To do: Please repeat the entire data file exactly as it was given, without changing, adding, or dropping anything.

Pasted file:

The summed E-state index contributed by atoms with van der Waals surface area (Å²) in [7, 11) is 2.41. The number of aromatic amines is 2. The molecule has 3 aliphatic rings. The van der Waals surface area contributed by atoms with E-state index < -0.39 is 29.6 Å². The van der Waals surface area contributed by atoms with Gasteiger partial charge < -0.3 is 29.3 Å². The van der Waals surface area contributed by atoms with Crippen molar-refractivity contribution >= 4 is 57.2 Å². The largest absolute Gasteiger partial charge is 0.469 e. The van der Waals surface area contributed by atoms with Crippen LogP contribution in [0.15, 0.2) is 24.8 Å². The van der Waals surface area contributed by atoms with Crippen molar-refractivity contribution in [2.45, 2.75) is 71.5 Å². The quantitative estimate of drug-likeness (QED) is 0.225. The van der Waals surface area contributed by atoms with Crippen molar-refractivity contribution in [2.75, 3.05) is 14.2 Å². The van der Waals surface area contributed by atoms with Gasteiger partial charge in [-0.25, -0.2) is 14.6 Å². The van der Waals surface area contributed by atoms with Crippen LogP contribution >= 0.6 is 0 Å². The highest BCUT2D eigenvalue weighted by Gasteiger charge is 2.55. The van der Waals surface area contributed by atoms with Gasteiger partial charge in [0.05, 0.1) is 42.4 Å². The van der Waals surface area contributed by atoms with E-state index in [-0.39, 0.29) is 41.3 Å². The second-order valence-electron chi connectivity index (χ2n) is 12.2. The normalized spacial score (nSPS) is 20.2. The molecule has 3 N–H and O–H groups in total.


The summed E-state index contributed by atoms with van der Waals surface area (Å²) in [7, 11) is 2.41. The number of aromatic amines is 2. The molecule has 3 aliphatic rings. The van der Waals surface area contributed by atoms with E-state index < -0.39 is 29.6 Å². The van der Waals surface area contributed by atoms with Gasteiger partial charge < -0.3 is 29.3 Å². The van der Waals surface area contributed by atoms with Crippen molar-refractivity contribution >= 4 is 57.2 Å². The largest absolute Gasteiger partial charge is 0.469 e. The van der Waals surface area contributed by atoms with Crippen LogP contribution in [0.15, 0.2) is 24.8 Å². The van der Waals surface area contributed by atoms with Crippen molar-refractivity contribution in [2.45, 2.75) is 71.5 Å². The quantitative estimate of drug-likeness (QED) is 0.225. The van der Waals surface area contributed by atoms with Crippen molar-refractivity contribution in [2.75, 3.05) is 14.2 Å². The van der Waals surface area contributed by atoms with Gasteiger partial charge in [-0.25, -0.2) is 14.6 Å². The van der Waals surface area contributed by atoms with Crippen LogP contribution >= 0.6 is 0 Å². The highest BCUT2D eigenvalue weighted by Gasteiger charge is 2.55. The van der Waals surface area contributed by atoms with Gasteiger partial charge in [0.05, 0.1) is 42.4 Å². The van der Waals surface area contributed by atoms with E-state index in [-0.39, 0.29) is 41.3 Å². The second-order valence-electron chi connectivity index (χ2n) is 12.2. The normalized spacial score (nSPS) is 20.2. The molecule has 3 N–H and O–H groups in total.